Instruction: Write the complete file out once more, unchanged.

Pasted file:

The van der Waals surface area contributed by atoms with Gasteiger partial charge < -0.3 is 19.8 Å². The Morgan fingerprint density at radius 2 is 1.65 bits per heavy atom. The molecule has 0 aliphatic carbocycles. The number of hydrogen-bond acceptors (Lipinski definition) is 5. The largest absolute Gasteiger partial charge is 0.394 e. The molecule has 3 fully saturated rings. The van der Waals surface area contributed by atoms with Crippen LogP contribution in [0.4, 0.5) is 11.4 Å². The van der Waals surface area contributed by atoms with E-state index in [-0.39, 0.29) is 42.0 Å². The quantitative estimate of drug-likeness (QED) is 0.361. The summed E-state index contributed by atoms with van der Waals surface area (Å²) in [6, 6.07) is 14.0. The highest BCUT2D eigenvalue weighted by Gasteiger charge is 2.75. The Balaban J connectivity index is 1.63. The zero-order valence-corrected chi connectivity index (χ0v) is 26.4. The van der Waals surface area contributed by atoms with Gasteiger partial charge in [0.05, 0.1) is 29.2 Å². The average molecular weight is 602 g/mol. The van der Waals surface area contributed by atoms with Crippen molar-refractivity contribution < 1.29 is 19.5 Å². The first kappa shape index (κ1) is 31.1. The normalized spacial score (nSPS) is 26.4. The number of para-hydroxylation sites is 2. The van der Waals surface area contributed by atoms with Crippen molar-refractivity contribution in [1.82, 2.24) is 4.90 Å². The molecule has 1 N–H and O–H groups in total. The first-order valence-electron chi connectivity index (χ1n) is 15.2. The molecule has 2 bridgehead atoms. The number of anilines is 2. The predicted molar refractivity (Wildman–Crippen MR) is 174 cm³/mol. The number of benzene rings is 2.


The van der Waals surface area contributed by atoms with Gasteiger partial charge < -0.3 is 19.8 Å². The Morgan fingerprint density at radius 2 is 1.65 bits per heavy atom. The molecule has 0 aliphatic carbocycles. The number of hydrogen-bond acceptors (Lipinski definition) is 5. The largest absolute Gasteiger partial charge is 0.394 e. The molecule has 3 fully saturated rings. The van der Waals surface area contributed by atoms with Crippen LogP contribution in [0.4, 0.5) is 11.4 Å². The van der Waals surface area contributed by atoms with E-state index in [-0.39, 0.29) is 42.0 Å². The quantitative estimate of drug-likeness (QED) is 0.361. The summed E-state index contributed by atoms with van der Waals surface area (Å²) in [6, 6.07) is 14.0. The highest BCUT2D eigenvalue weighted by Gasteiger charge is 2.75. The Balaban J connectivity index is 1.63. The zero-order valence-corrected chi connectivity index (χ0v) is 26.4. The van der Waals surface area contributed by atoms with Gasteiger partial charge in [0.05, 0.1) is 29.2 Å². The average molecular weight is 602 g/mol. The van der Waals surface area contributed by atoms with Crippen molar-refractivity contribution < 1.29 is 19.5 Å². The first kappa shape index (κ1) is 31.1. The normalized spacial score (nSPS) is 26.4. The number of para-hydroxylation sites is 2. The van der Waals surface area contributed by atoms with Crippen molar-refractivity contribution in [1.82, 2.24) is 4.90 Å². The molecule has 1 N–H and O–H groups in total. The first-order valence-electron chi connectivity index (χ1n) is 15.2. The molecule has 2 bridgehead atoms. The number of anilines is 2. The predicted molar refractivity (Wildman–Crippen MR) is 174 cm³/mol. The number of benzene rings is 2.